HowStuffWorks “Saturn Vue”

17 May 2015 | Author: | Comments Off on HowStuffWorks “Saturn Vue”

Saturn Vue

The national nightmare of 11, 2001, was the unforeseen backdrop for the of Saturn’s vital SUV, the

Americans were flocking to crossover wagons like the Escape, Honda CR-V and RAV4. Vue was intended to match or them for roominess, versatility, and fuel economy. Significantly, Vue the Theta platform destined for vehicles at other GM brands, but Saturn tradition by wearing vertical body panels.

Vue offered the two L-Series engines. The V-6 only with a new five-speed transmission and an all-wheel drive (AWD) with no transfer or low-range gearing. The four-cylinder with front drive and manual or with front or AWD operating through the promised called VTi (for Variable intelligent).

Developed by GM’s Hydramatic and sourced from Europe, the CVT was Saturn first in American Like similar designs at and Audi, it used a special belt running between two expandable pulleys to provide a number of drive ratios. control insured the transmission was in the right gear for optimum and fuel efficiency.

Interestingly, Saturn claimed mph acceleration of 10.2 seconds for the Vue with CVT versus 11.1 manual. The AWD V-6 was pegged at 8.4 seconds, Car and Driver verified in its first Vue test. Another class was electric power steering, motors replacing power-sapping

Otherwise, Saturn’s SUV closely its rivals in dimensions, utility, and economy. Consumer Guide® that it leans more in than Escape or CR-V and to nose-plow where most SUVs feel nimble. was vague on-center and doesn’t much road feel.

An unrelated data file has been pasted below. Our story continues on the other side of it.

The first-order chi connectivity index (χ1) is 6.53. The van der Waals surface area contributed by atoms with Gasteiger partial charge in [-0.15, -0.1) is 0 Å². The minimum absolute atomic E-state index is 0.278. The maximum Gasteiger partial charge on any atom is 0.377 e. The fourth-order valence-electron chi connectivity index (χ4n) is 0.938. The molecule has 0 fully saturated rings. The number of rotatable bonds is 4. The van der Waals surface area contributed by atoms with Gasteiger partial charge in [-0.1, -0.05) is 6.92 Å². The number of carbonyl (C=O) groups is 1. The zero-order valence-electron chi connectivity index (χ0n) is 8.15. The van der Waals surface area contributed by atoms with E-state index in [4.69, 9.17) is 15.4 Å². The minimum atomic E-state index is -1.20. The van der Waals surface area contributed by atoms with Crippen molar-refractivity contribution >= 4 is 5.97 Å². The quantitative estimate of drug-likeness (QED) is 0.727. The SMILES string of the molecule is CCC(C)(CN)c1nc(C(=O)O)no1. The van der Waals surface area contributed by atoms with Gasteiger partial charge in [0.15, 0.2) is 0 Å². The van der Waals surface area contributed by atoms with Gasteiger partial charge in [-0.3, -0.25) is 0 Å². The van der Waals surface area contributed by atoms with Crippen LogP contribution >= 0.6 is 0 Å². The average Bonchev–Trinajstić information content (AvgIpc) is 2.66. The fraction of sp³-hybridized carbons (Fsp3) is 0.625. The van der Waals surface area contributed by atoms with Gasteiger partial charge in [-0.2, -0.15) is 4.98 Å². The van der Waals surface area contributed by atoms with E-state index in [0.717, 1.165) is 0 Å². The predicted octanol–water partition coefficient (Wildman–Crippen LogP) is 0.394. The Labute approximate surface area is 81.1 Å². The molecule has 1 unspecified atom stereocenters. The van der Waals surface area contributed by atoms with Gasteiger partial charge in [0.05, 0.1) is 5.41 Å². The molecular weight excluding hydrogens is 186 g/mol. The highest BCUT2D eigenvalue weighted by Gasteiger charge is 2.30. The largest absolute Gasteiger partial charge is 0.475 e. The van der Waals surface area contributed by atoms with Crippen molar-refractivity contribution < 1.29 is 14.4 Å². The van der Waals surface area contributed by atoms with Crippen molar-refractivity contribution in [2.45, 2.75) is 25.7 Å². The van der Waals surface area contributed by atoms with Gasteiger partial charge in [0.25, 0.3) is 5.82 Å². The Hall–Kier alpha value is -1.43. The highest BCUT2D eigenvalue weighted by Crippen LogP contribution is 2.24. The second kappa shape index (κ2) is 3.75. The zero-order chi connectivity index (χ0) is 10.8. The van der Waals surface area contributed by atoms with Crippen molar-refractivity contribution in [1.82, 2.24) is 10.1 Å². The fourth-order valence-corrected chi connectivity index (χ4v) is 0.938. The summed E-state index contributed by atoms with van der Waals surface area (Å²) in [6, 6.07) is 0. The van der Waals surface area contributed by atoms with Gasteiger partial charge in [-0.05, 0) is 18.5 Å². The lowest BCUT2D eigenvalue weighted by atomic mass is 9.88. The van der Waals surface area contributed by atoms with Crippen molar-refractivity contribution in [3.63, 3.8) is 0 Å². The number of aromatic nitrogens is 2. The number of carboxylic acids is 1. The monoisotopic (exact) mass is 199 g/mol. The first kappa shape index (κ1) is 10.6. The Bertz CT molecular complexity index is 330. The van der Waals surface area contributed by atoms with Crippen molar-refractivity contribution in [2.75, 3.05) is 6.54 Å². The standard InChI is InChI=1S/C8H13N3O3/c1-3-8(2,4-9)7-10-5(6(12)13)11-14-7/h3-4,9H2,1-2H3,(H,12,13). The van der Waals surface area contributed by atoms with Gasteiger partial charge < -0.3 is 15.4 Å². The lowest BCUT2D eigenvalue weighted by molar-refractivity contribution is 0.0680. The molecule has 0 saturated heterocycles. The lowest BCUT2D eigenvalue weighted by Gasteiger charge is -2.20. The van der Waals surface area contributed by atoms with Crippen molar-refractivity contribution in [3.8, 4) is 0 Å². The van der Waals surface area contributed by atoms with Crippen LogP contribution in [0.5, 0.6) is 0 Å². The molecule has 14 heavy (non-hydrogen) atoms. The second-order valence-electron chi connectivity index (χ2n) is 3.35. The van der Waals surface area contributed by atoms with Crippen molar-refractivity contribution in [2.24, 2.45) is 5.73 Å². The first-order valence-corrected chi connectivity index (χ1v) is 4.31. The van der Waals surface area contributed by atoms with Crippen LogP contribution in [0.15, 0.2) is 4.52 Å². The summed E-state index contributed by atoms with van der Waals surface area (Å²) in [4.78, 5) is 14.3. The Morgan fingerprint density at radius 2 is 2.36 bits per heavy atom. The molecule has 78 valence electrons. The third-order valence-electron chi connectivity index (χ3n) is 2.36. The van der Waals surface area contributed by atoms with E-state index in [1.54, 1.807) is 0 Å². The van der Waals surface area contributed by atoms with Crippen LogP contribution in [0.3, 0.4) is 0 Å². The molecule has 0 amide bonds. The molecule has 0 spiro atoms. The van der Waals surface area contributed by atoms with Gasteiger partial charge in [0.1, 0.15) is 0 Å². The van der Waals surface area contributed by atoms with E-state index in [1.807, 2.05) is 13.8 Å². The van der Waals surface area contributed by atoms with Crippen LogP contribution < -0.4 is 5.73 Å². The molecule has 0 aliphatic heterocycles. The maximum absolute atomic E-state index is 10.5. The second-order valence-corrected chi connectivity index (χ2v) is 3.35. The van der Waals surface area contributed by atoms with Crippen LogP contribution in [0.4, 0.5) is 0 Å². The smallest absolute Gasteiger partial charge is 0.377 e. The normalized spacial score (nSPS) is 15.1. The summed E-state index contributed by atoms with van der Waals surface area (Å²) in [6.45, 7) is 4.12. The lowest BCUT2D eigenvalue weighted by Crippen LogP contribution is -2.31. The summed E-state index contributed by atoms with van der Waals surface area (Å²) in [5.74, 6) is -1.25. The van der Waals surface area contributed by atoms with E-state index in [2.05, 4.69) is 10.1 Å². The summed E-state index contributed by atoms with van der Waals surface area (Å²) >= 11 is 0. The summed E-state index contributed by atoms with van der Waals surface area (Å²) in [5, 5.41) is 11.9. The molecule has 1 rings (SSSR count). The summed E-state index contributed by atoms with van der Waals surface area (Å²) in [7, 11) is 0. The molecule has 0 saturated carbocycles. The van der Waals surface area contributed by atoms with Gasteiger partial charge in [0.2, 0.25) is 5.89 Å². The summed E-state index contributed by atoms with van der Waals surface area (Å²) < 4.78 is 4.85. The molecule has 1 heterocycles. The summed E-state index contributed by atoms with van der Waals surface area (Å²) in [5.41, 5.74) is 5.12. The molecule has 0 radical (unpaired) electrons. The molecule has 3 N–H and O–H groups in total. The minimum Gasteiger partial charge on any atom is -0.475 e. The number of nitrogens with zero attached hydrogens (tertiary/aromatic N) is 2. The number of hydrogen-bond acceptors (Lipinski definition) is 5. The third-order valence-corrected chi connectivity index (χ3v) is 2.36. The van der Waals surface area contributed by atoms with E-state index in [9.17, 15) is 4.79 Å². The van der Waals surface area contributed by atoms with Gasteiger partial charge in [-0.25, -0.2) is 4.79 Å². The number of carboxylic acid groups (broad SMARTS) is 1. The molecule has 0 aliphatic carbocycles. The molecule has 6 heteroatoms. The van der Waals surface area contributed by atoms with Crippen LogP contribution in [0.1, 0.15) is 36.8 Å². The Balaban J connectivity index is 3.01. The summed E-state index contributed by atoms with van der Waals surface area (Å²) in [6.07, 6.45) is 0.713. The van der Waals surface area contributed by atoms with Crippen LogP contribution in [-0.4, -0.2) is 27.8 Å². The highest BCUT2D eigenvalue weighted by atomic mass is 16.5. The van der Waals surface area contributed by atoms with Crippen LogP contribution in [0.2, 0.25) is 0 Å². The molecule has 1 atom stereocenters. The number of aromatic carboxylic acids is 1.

But ride was judged a strong Tires and suspension [four-wheel do a good job of absorbing the worst CG’s overall assessment: Vue lacks in handling it more makes up for in versatility, ride and interior comfort. Even attractive are its competitive pricing $16,300-$22,600] and the high customer-satisfaction for Saturn’s dealership experience and price strategy.

Vue got off to a good finding more than buyers in calendar 2002 and 82,000 in ’03. Though was a modest showing by historic standards, it was creditable in the far-more and ruthless new-century market.

Most buyers preferred the AWD V-6 its orthodox automatic transmission a good thing, as the CVT was delayed by troubles to mid-2002 and was hard to get then. Automotive News that only 37 percent of Vue was so equipped. No matter.

The V-6 increased its for 2003, when Saturn it with front-wheel drive, One other change that was the new option of leather upholstery and front seats.

Calendar deliveries rose six percent to 87,000. Making sense of 2000 press release, Vue the 181-bhp 3.0-liter GM V-6 for a 250-bhp Honda unit, basically the engine used in Honda’s Odyssey minivan.

Though the swap did wonders for Vue and mechanical finesse, it was a telling for the world’s largest automaker. too, as Saturn now had to sell, and warranty a competitor’s engine avoiding mention that it was a engine.

But the Honda V-6 made a starting point for the Vue Red Line, the in a planned series of sporty submodels. Arriving at mid-2004 as a package for V-6 versions, the Red Line included a lower-riding firmed-up with 18-inch wheels and plus specific trim and out.

All ’04 Vues received steering, chrome-ringed white-face and available satellite radio; added standard 17-inch a new option on mainstream front-drivers.

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